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Military Quotes

Anybody who does not have fear is an idiot. It is just that you must make the fear work for you. When somebody shot at me, it made me madder than hell, and all I wanted to do was shoot back.

-- General Robin Olds

Flags of Our Fathers

"Flags of Our Fathers" is a combined biography of six men who raised the Stars and Strips on top Mount Suribachi during the Battle of Iwo Jima. Five Marines and one Navy Corpsman. Today, the names of John Bradley (USN), Rene Gagnon (USMC), Harlon Block (USMC), Franklin Sousley (USMC), Mike Strank (USMC), Ira Hayes (USMC) were the "flagraisers" from right to left. Three were killed later during the battle. Three, by Presidential order, were pulled from the battle. "The Flags of Our Fathers" tells the reader about the different backgrounds of the six men from birth to their decision to enter the military. For Strank, Hayes, and Harlon Block were combat veterans, for the other three, Iwo Jima would be their first taste of combat. The book covers the training the the newly formed 5th Marine Division. The story covers the "flagraisers" combat experiences on Iwo Jima. "Flag of Our Fathers" covers the raising of the "first" flag, and why the small "first" flag was replaced by the "second" flag, which the famous "Raising the flag on Mt. Suribachi. James Bradley, son to John Bradley, recounts the story of Frank Rosenthal shooting the second raising; the myths about the event, and the misunderstandings of the flag raising event. The book continues with the 7th bond tour, in which the "flagraiser" were a part of. Mr. Bradley chronicals the lives of the remaining three until their deaths. John Bradley was the last to pass away in 1994. It was not tell the Bradley family was going through John's effects that James discovered the Navy Cross his father earned on Iwo, artifacts from the bond tour, and other memorablia from WWII. At that point James Bradley decided to discover why his father never talked his experience in the war or the flagraising event, and why his father never thought the event was that important. I personally recommend this book to you. It is the best account of my average Americans fought World War II, and how they reacted to peace. Two had troubled lives. One was going to make a decent living, take care of his family, and serve his community.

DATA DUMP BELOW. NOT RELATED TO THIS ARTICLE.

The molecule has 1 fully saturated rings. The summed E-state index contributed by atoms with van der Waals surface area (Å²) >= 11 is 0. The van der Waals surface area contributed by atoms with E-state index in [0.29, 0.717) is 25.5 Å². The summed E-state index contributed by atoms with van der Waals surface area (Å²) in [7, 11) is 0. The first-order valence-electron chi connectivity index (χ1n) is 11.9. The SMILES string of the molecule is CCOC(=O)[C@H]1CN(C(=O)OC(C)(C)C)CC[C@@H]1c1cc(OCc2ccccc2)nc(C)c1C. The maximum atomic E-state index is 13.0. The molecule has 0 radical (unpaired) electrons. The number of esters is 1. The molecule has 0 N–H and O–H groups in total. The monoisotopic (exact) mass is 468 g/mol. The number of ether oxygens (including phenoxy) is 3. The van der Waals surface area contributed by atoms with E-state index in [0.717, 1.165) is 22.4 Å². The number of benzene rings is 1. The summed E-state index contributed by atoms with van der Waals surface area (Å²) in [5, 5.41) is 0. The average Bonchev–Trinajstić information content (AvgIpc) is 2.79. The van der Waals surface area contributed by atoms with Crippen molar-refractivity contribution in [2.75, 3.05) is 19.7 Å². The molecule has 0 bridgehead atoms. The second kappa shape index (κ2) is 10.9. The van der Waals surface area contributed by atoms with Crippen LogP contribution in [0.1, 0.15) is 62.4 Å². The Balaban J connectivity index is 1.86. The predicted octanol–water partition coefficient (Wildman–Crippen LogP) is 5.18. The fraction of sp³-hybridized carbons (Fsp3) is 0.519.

Added:  Saturday, September 04, 2004
Reviewer:  usmcsgt65
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Language: eng

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This Day in History
1779: 300 Continental Marines attacked the British at Fort George, Penobscot Bay.

1812: The USS Constitution escapes from a British squadron after a three day chase off New Jersey.

1862: Nathan Bedford Forrest made his first raid.

1862: A Naval court martial meeting in Richmond acquitted Flag Officer Tattnall with honor for ordering the destruction of the C.S.S. Virginia on 11 May after the evacuation of Norfolk.

1863: Confederate General John Hunt Morgan's raid on the North is dealt a serious blow when a large part of his force is captured as they try to escape across the Ohio River at Buffington Island, Ohio.

1863: After seeking to intercept the troops of General Morgan for some 10 days and 500 miles, the gun-boat squadron under Lieutenant Commander Fitch engaged the Confederate raiders as they attempted to effect a crossing of the Ohio River at Buffington Island. The U.S.S. Moose and steamer Alleghany Belle repeatedly frustrated the Southerners' attempts to cross.

1886: Atlanta, the first steel-hulled American cruiser armed with breechloading rifled guns, is commissioned.

1918: French and Americans advance on Soissons-Thierry line, taking Vierzy (north of Ourcq) and Neuilly St. Front (south of Ourcq).

1918: The U.S. armoured cruiser "San Diego" sunk off Fire Island, off New York, with six lost.

1940: President Roosevelt signs the "Two-Ocean Navy Expansion Act." This orders construction of 1,325,000 tons of warships and 15,000 naval planes. Including the existing ships, the fleet will comprise 35 battleships, 20 carriers and 88 cruisers.